hi eureka and swiftnicholas
i only put together that model so that i'd have an idea of how greek might have sounded on the basis of the evidence i read... all it does is show how homer sounds if you apply the statistically significant patterns found in extant greek music (found by devine and stephens). i can't say for sure that there aren't glaring errors in it because i've read references about e.g. a papyrus fragment containing a pitch transcription of a menander iambic line, and the "new guide to accenting greek" suggests that the 2nd beat of a long acute is on a higher pitch than the 1st beat. i'm also not sure if non-accented proclitics cause anathesis, devine and stephens equivocated on that so i'd have to read all the greek fragments again... another thing is that there's this opinion that non-strophic music (like homer) followed the pitch accents strictly but strophic music (like choruses of drama and pindar) didn't, i think it's on the basis of dionysus of hal's pitch description of a line of euripides' lyrics where he describes non-accented pitches sung lower than accented pitches and things like that... on first glance to me it looked like the pitch of the strophe in euripides might be following in responsion the pitch of the antistrophe, which would be interesting, but i haven't had a chance to look at things like this more closely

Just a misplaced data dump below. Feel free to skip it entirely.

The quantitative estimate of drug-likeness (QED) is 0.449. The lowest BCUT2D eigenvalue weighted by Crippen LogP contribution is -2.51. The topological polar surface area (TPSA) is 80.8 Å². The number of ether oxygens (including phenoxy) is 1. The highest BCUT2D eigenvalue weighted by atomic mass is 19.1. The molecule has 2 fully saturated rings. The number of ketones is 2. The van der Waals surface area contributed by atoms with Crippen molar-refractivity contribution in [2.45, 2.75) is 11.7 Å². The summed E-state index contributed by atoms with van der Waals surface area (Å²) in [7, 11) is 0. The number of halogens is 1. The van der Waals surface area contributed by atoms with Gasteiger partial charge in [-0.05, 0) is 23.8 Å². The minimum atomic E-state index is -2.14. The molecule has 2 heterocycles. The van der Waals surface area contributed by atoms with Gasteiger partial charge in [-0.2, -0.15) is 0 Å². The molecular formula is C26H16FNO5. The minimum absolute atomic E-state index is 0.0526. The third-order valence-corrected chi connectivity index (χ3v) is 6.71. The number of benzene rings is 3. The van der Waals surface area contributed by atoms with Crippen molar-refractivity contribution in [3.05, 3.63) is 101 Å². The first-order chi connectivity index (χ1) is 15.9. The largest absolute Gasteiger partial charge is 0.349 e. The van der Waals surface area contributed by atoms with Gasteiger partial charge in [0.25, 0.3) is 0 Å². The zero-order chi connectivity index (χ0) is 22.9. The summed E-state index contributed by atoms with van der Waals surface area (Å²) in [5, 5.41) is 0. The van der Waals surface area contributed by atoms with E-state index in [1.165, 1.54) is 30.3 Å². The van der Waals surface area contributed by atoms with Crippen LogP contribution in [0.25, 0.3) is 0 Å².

the 7-tone scale came out naturally as i tried to model the things in devine and stephens, given that i found they described 4 different pitch peaks and 3 different types of pitch drop; as i applied this to texts they all seemed to stay consistently within a 7-tone range, only then i read up on the standard 7-tone scale of ancient greek music. it might be coincidence.
i think the singers of homer would have kept strictly to whatever scale they used, which is what aristoxenus says expressly in his book on music theory. there are lots of unknowns though, in addition to the uncertainty of the whole model, e.g. whether it was sung to an enharmonic scale or chromatic or diatonic (or to different scales at different times), my assumption is that they used the enharmonic scale, which would explain why accented syllables in names of people and in words following grave-accented words are on average 2 whole tones higher (i think that's right from memory) than accented syllables in other words.
but because of all these uncertainties there's no point me recording anything; it's just my general guess about how it might have sounded; i only put it together because i'm an auditory learner and i didn't want the terrible stress pronunciation of academics i've heard to get stuck in my head as a beginner. there was nothing out there which described a technique for doing this so i had to make up one; even devine and stephens just present data about pronunciation and leave it to the reader to come up with a technique about how to apply it.
i've seen that stefan hagel has written some sort of software to do what my model does but automatically, he sent me the first few lines of the iliad which have a pitch trace line over the top of each line. it just shows relatively how the syllables probably sat next to each other, which is all my model did as well. i hope this ramble answers what you asked, but if you have any other questions let me know, thanks